By government estimates, Alaskans are sitting on trillions of feet of natural gas. Yet, on a recent local news broadcast local power companies warned that increased customer costs are just around the corner. Why? Because available gas is decreasing and it will become necessary to purchase LNG from outside sources to meet the demand.
Waiting for Trans Canada and other interested corporations to make more gas available to Alaskans has become the norm. However, with the implementation of increased fracking activities in the lower 48, natural gas has become abundant and the prices have correspondingly dropped while construction costs are continuing to rise. It seems that a tidewater gas line now seems to be the most profitable to the corporations in question. The governor apparently has similar feelings since he has made a couple of trips to the Pacific Rim countries attempting to set up future sales.
I wonder if any thought has been given to the state putting out a bid for an instate gas line with the state partnering with the company that gets the bid? Costs of construction could be shared between the two entities and percentages of the costs and subsequent profits could be identified in the bid. The state may have a slight increase in personnel to oversee the operation but the construction and operation would be the responsibility of its partner company.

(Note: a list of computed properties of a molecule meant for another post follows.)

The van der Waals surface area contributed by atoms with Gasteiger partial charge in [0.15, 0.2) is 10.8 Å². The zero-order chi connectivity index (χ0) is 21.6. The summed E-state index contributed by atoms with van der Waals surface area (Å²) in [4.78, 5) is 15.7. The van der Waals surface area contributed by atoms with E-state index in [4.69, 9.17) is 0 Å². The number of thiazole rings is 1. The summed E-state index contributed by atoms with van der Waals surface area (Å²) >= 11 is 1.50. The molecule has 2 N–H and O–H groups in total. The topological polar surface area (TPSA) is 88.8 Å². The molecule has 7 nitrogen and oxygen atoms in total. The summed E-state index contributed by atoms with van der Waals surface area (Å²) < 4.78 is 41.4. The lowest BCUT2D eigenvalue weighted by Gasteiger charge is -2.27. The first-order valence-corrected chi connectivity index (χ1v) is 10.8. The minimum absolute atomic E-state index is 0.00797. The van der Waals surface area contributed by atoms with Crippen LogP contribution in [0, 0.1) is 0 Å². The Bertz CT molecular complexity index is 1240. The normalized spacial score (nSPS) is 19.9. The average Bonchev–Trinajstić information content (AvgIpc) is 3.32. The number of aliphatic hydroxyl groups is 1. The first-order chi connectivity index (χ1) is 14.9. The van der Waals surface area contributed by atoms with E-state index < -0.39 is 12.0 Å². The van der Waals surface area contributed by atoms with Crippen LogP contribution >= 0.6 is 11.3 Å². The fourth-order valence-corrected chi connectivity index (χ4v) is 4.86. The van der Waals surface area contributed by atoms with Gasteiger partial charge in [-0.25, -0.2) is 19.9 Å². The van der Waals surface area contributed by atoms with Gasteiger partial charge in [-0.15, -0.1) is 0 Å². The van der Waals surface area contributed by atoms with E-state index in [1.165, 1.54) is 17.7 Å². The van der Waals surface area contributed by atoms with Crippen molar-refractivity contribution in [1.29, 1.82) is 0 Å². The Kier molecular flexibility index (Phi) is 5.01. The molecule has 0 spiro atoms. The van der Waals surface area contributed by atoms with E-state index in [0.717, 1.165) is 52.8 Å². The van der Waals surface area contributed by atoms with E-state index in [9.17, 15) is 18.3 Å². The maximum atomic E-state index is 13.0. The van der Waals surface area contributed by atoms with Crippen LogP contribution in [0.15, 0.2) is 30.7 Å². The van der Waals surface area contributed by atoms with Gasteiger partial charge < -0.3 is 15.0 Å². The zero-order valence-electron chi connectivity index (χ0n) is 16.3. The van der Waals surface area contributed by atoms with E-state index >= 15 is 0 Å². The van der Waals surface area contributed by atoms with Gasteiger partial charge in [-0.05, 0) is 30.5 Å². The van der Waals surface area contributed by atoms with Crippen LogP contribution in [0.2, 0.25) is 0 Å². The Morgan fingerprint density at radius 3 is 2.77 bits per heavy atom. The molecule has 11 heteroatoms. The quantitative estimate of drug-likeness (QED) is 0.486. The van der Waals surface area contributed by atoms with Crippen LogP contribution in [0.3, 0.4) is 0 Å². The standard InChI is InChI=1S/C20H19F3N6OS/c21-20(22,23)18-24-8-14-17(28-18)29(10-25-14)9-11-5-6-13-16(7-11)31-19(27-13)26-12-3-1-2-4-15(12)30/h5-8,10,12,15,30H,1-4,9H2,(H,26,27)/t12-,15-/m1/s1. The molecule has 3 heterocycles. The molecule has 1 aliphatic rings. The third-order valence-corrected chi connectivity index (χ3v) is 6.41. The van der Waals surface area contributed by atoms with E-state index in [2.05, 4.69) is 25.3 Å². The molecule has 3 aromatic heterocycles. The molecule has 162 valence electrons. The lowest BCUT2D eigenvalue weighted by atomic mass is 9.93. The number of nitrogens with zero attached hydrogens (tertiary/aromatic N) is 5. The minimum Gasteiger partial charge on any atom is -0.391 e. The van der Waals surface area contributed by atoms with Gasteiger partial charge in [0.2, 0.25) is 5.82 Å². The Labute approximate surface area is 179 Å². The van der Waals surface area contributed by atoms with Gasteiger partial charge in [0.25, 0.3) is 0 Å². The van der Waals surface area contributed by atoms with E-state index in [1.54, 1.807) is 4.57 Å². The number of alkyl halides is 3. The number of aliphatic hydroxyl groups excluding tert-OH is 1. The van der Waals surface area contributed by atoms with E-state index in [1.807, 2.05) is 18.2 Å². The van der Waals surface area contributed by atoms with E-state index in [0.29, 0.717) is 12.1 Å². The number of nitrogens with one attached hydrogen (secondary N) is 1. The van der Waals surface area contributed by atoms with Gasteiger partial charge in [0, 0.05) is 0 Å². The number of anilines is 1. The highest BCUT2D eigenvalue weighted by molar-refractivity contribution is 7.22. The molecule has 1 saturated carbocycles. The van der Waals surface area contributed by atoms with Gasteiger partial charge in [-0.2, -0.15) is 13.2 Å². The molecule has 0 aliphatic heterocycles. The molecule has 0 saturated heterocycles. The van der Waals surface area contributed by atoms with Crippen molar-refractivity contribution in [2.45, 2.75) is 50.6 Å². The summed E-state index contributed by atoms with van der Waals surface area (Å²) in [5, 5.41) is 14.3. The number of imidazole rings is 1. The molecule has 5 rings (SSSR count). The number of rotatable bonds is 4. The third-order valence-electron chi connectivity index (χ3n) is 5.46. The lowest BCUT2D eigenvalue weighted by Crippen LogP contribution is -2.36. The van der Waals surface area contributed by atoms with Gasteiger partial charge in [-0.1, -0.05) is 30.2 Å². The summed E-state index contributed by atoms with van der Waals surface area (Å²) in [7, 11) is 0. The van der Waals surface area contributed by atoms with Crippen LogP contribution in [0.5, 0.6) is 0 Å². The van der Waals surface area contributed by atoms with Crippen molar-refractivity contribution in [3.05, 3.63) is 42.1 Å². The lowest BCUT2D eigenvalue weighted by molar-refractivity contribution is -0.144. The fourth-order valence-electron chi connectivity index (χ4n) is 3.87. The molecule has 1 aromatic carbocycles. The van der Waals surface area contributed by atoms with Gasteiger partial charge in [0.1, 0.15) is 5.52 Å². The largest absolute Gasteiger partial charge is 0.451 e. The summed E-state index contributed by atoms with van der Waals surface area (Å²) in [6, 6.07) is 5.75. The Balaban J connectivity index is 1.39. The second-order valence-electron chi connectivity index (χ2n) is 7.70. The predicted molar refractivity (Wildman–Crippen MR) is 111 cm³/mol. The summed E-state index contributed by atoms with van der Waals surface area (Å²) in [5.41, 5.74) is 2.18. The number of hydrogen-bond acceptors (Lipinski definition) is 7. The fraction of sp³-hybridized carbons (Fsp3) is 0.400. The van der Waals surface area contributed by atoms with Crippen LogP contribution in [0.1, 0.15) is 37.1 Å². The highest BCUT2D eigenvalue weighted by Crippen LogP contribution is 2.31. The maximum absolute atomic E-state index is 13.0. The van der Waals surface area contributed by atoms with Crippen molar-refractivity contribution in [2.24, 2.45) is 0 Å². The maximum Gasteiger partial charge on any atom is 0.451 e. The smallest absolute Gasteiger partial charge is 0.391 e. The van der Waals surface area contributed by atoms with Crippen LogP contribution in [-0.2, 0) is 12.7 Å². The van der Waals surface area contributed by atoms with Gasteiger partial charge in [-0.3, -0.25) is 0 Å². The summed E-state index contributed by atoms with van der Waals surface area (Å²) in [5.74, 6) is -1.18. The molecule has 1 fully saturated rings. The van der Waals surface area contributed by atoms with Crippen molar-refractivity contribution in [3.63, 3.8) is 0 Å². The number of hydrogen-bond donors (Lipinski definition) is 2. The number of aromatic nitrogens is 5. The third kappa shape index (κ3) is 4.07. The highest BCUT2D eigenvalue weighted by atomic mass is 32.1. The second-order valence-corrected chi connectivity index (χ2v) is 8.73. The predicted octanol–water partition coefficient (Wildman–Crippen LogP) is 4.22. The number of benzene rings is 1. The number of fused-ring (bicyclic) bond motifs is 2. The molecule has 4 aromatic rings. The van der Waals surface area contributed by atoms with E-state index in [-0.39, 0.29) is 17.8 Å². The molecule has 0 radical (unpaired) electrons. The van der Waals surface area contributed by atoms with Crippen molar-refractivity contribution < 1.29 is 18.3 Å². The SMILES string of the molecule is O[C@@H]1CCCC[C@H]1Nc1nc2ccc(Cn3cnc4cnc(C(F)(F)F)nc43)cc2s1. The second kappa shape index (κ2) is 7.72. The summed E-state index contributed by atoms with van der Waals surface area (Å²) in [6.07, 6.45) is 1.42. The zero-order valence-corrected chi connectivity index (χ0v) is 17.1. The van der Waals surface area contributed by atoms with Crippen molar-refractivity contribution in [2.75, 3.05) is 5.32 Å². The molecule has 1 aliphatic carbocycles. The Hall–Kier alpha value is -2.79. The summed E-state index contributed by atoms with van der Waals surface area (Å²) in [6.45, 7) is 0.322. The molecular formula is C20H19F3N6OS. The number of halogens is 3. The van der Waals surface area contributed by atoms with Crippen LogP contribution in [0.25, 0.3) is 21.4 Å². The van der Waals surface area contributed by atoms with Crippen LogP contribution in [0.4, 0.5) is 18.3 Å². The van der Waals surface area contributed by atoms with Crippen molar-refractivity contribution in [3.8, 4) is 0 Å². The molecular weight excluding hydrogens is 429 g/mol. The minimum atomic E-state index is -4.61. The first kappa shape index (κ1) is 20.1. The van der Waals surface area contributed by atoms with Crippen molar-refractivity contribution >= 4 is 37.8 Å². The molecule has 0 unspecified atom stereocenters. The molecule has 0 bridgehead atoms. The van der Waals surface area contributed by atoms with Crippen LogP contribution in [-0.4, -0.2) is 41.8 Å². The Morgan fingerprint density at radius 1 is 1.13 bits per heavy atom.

At first blush, partnering appears to have several advantages: a commitment to a firm date the new line would be operational, service to larger areas of Alaska’s population, the recovery of invested state funds and continued income for the state after that period, the use of Alaskan labor, and, depending on the size of the pipeline, the sale of LNG to Pacific Rim countries.